1) A bankruptcy trustee was entitled to recover $1,000 in statutory damages on behalf of each of the husband and wife debtors against a loan servicer for violating the Florida Consumer Collection Practices Act (FCCPA) by contacting the debtors after they were represented by counsel; and
2) The servicer could not set off the $2,000 in FCCPA damages against the balance owed on the mortgage loan because, according to the Court, allowing a set off would thwart the FCCPA’s goal of deterring abusive debt collection practices; and
3) The servicer did not violate the federal Telephone Consumer Protection Act (TCPA) because the debtors did not “expressly and clearly” revoke their prior consent to be called using the cell phone number they provided on their loan application.
A copy of the opinion in Welch v. Green Tree Servicing LLC is available at: Link to Opinion.
Husband and wife obtained a loan secured by a mortgage on their home in 2007. In 2010, the wife’s health deteriorated and by the end of the year, they defaulted.
The debtors hired an attorney in February 2011. The following month, the servicer began trying to collect the balance owed on the mortgage. These efforts included calling the debtors. On one of the calls, the husband allegedly provided the name and contact information of their attorney. After this call, the servicer allegedly continued making phone calls and sending letters to the debtors.
In July 2011, the debtors filed a chapter 7 bankruptcy. The chapter 7 trustee then filed an adversary complaint against the servicer seeking statutory damages under the FCCPA and the TCPA.
The servicer denied the allegations of the complaint and argued that it was entitled to set off any damages against the balance owed on the mortgage. The case eventually went to trial in May 2014.
The Court began by addressing the TCPA claim, explaining that the TCPA prohibits placing autodialed calls to cell phones without the “prior express consent of the called party.” The parties stipulated at trial that the servicer made 11 auto-dialed calls to the husband’s cell phone number.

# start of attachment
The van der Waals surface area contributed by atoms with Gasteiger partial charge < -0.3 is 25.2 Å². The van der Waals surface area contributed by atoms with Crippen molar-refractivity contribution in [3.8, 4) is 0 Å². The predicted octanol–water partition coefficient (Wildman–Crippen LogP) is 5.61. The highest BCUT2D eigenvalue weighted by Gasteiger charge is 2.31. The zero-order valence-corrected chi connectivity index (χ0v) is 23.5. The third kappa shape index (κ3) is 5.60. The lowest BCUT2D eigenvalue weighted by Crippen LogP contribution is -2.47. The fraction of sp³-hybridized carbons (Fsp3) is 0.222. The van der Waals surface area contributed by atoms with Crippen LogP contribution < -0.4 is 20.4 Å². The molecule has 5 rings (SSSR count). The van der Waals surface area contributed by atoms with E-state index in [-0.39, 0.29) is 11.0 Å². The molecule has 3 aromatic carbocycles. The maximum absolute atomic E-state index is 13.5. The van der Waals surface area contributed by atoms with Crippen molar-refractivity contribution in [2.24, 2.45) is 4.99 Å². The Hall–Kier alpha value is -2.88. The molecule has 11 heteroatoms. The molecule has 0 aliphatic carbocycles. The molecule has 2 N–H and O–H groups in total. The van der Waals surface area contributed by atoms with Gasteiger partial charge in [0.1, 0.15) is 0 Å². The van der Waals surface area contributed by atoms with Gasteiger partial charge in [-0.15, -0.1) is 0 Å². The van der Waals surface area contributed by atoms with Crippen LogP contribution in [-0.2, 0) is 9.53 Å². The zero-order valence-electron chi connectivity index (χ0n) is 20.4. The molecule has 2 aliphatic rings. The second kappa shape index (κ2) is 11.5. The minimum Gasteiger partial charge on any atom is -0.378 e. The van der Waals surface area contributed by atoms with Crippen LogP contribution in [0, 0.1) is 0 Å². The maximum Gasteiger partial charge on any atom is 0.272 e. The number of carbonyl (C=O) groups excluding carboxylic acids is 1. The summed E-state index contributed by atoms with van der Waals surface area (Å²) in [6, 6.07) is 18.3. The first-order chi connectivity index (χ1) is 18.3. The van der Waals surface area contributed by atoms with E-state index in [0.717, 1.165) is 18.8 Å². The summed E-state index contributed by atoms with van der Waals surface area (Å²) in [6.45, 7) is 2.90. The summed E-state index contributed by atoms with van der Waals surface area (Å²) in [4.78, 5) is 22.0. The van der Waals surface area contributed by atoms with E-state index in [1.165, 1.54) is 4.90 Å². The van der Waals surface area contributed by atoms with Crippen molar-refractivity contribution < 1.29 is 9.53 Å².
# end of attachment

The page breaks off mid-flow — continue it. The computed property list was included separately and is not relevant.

However, because the debtors had given the husband’s cell phone number on the loan application and never revoked the authorization to call that number, the Court found that this constituted “prior express consent.”
The husband argued that he later revoked his consent, but the Court held that Eleventh Circuit precedent requires “express and clear revocation of consent; implicit revocation will not do.” At best, the Court found, the debtors “implicitly revoked their consent” because when asked on cross examination whether he clearly told the servicer to stop calling his cell phone, the husband admitted he did not.
The Court then turned to the FCCPA claim, explaining that “[a]ny person who violates the FCCPA is liable for actual damages, statutory damages not to exceed $1,000, court costs, and the plaintiff’s reasonable attorneys’ fees.”
The Court found that the debtors did not prove any actual damages, but were entitled to recover $1,000 each in statutory damages, rejecting the servicer’s argument that the wife could not recover damages because it only communicated with the husband.
The Court reasoned that, although most of the contact was with the husband, there was unrebutted testimony that the wife saw collection notices addressed to her, which the Court held was enough to violate the FCCPA, especially when the evidence indicated that the servicer knew that the debtors had an attorney at the time. In addition, the Court held that the FCCPA prohibits “indirect communication with a represented debtor,” which the servicer did when it communicated with the husband about the debtors’ joint debt.
The Court then found that the servicer was not entitled to set off the $2,000 statutory damages against the balance owed on the mortgage because, although the law generally favors set offs, “the decision to permit or disallow a setoff as to FCCPA liability is within the bankruptcy court’s discretion, and a setoff in this case is unfitting.”
The Court reasoned that “[i]n addition to eradicating abusive practices, the FCCPA aims to protect each consumer’s right to privacy. If these goals are to be reached, consumer collection agencies must appreciate the real penalties for violating the FCCPA. Otherwise, the FCCPA will have little to no deterrent effect. If a consumer collection agency knows that it can engage in harassing and obnoxious debt collection practices with the best outcome being that it squeezes money from consumers and the worst being that the consumer’s debt is merely reduced by penalties imposed under the FCCPA—with no money ever coming out of the collection agency’s pocket—the collection agency will have no reason to play by the rules.”
The Court concluded that the trustee was entitled to recover $2,000 in statutory damages under the FCCPA, which could not be set off against the servicer’s proof of claim filed in the main bankruptcy case.